1866Tottiford Reservoir expanded.
1871London and South Western Railway reaches Okehampton.
1872Elsewhere, the world's first National Park established at Yellowstone, Wyoming, USA on 1 March.
1874Railway reached Lydford.
1875War Office established a permanent camp at Okehampton.
1875Sourton Ice Works opened.
1879Rattlebrook Tramway built.
1880Horse drawn coach services for visitors to Dartmoor started at Bovey Tracey.
1883Dartmoor Preservation Association (DPA) formed.
1883Railway reached Princetown.
1884Kennick Reservoir completed.
1888Hansford Worth presented a paper to Plymouth Institution advocating Dartmoor to be a Public Park, similar to American National Parks
1889Elsewhere, the Royal Society for the Protection of Birds (RSPB) formed.
1893Dartmoor Exploration Committee formed and began archaeological excavations at Grimspound.
1893Work began on the construction of Burrator Dam.
1894Robert Burnard, Member of the Dartmoor Exploration Committee, published The Acquisition of the Forestry of Dartmoor as a County Park.
1895Duchy of Cornwall granted licence to military.
1895Elsewhere, the National Trust formed.
1898Burrator Reservoir completed.
1898Mr Seale Hayne MP gave information in Parliament that over 15,000 acres (6070ha) of Dartmoor common land had been enclosed since 1820.
1901Military Manoeuvres Bill discussed but dropped by Parliament.
1901 -
1902

The Hound of the Baskervilles, by Arthur Conan Doyle, first published - as nine parts in The Strand Magazine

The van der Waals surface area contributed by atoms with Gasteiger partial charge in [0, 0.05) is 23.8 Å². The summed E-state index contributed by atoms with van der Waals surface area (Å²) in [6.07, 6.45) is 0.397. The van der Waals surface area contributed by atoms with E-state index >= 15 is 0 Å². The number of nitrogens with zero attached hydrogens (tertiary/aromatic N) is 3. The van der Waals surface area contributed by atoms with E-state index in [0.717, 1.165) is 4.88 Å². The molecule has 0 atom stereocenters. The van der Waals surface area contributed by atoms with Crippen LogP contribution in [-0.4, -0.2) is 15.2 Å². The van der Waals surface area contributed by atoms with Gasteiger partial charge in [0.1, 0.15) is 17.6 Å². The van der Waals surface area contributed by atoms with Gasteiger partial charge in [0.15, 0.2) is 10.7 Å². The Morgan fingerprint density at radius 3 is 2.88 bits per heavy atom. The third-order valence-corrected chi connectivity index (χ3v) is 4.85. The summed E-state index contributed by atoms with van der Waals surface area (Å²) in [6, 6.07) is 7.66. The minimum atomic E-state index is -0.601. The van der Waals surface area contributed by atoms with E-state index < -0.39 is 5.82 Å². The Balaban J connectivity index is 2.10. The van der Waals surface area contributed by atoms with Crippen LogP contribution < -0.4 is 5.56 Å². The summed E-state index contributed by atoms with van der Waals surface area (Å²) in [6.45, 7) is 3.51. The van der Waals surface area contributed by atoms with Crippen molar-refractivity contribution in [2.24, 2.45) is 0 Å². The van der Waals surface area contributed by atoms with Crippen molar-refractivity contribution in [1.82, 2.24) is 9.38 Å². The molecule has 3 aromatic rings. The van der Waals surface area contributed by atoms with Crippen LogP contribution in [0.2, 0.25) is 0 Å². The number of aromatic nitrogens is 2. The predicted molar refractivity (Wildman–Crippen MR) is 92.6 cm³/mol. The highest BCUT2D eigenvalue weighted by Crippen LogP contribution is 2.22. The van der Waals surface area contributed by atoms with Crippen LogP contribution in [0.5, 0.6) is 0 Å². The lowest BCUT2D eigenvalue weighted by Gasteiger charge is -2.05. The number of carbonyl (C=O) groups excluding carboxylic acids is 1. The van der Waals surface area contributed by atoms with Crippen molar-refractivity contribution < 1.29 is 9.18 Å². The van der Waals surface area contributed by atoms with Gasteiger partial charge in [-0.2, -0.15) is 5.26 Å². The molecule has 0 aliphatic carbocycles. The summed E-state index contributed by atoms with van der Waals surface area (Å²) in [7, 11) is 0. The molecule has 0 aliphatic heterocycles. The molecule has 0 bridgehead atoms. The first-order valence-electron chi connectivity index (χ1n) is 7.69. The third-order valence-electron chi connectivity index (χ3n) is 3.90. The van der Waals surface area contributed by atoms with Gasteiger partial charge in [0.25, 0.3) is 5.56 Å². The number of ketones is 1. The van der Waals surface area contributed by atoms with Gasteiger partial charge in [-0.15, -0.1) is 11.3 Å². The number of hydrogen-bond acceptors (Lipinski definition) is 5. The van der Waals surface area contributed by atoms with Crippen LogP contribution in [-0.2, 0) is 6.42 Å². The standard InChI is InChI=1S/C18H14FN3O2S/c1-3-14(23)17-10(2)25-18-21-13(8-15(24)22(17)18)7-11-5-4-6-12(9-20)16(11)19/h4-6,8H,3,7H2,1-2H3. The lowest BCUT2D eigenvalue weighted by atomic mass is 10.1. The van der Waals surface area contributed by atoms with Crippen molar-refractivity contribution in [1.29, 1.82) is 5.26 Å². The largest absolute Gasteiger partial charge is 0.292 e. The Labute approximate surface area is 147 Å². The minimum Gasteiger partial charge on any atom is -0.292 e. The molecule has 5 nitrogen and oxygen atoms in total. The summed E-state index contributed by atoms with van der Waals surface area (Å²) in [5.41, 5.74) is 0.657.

1907Venford and Trenchford Reservoirs completed.
1910Redlake Tramway built.
1910Red grouse introduced onto Dartmoor, but never thrived.
1911Day excursion trains from London to Dartmoor became available.
1911Official opening of the Red Lake Tramway to facilitate china clay extraction.
1912Elsewhere, the Society for the Preservation of Nature Reserves was founded.
1918Yelverton Golf Course opened on Roborough Down Common.
1919Scheme to build eight reservoirs to service five new hydro electric power stations dropped.
1919Elsewhere, the Forestry Commission created.
1919Duchy of Cornwall planted 5,000 acres (2,026ha) of moorland under coniferous trees at Fernworthy.
1921Brimpts Plantation replanted.
1925Dartmoor Pony Society formed.
1926Reservoir at Swincombe proposed.
1926Elsewhere, the Council for the Preservation of England was founded (CPRE).
1928Burrator Reservoir expanded.
1929Elsewhere, CPRE invited Government to investigate the possibility of national parks.